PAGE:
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Today I saw 3 films, back to back to back.  Don Verdean, Advantageous, and Cloro. I wish there were some sort of machine that could help circulate my blood back to my legs when I sit for hours on end.  Thats really the only thing I don’t like about movies…

Today I went out on a limb and tried to waitlist the long awaited Don Verdean which was created by Jared Hess.  For those of you who don’t know, Hess created the popular Napolean Dynamite back in 2004 as it made its debut at the Sundance Film Festival.  To my luck I got 103/300.  Not bad odds.  I jumped out of bed,  put some warm clothes on and hustled to the bus stop.  Luckily, when I arrived, I met a woman who offered me her ticket. I was in.  I chose to skip a movie that I already had a ticket to in search of comedic relief from thinking too critically of films, which in some way or another should be consumed for its entertaining value.

Don Verdean was exactly what I was looking for: sarcastic, goofy, (non) religious, and fresh.  Unlike some of the heavier films I’ve seen at the festival this year, DV was a fresh form of comedy that poked fun at religious archeologists that sometimes try to find meaning (and artifacts) in places that sometimes don’t exist. Whether it be searching for Goliath’s ancient skull, Lot’s Wife, or the Holy Grail, Jared Hess did a good job of walking the fine line between the existence of these religious artifacts and the satire in humanity’s pursuit for such things.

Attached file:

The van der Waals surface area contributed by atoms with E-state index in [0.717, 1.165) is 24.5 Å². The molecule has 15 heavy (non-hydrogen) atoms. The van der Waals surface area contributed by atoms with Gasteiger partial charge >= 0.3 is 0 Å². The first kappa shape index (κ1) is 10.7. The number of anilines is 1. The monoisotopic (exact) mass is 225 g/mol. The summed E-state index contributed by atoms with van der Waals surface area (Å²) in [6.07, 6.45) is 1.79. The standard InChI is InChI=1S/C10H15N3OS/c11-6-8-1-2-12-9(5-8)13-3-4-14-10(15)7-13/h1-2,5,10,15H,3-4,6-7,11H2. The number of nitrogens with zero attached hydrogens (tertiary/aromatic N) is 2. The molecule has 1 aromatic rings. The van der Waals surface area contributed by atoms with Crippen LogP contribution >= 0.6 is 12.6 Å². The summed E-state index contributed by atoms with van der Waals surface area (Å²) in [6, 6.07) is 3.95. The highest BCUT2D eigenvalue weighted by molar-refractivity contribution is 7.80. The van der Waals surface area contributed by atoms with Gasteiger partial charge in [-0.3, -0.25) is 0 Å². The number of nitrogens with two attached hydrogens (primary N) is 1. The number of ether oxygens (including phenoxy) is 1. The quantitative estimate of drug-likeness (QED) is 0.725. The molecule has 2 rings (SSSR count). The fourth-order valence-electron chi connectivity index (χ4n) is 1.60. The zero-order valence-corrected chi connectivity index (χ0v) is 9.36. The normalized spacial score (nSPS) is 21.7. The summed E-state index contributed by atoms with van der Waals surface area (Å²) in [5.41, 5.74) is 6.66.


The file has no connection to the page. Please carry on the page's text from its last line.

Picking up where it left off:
Advantageous was an honest film about the future and the increasing competitiveness in the western world to stay afloat financially.  The film explores single-mother hardships and her struggle to provide an ‘advantageous’ education opportunity for her daughter Jules.  I enjoyed the film’s message about identity, parenthood, and society’s value of superficial things.

Cloro, which literally ‘chlorine’ in Italian is the story of a teenage girl named Jenny who is given more responsibilities than she deserves when her mother (unexpectedly) dies and her father falls into a mental illness.  Jenny is forced to take care of her father and younger brother in Northern Italy while still pursuing her dreams as a synchronized swimmer for the Italian National team.

So far:

In Football We Trust: The ‘identity film’ that explores the Polynesian football culture in Utah.

Cronies: A must see that challenges the way we think of traditional film and interracial friendships. Michael J. Larnell’s debut, NYU senior thesis film!

Tig: A story about resilience, attitude, and perspective in times of struggle.


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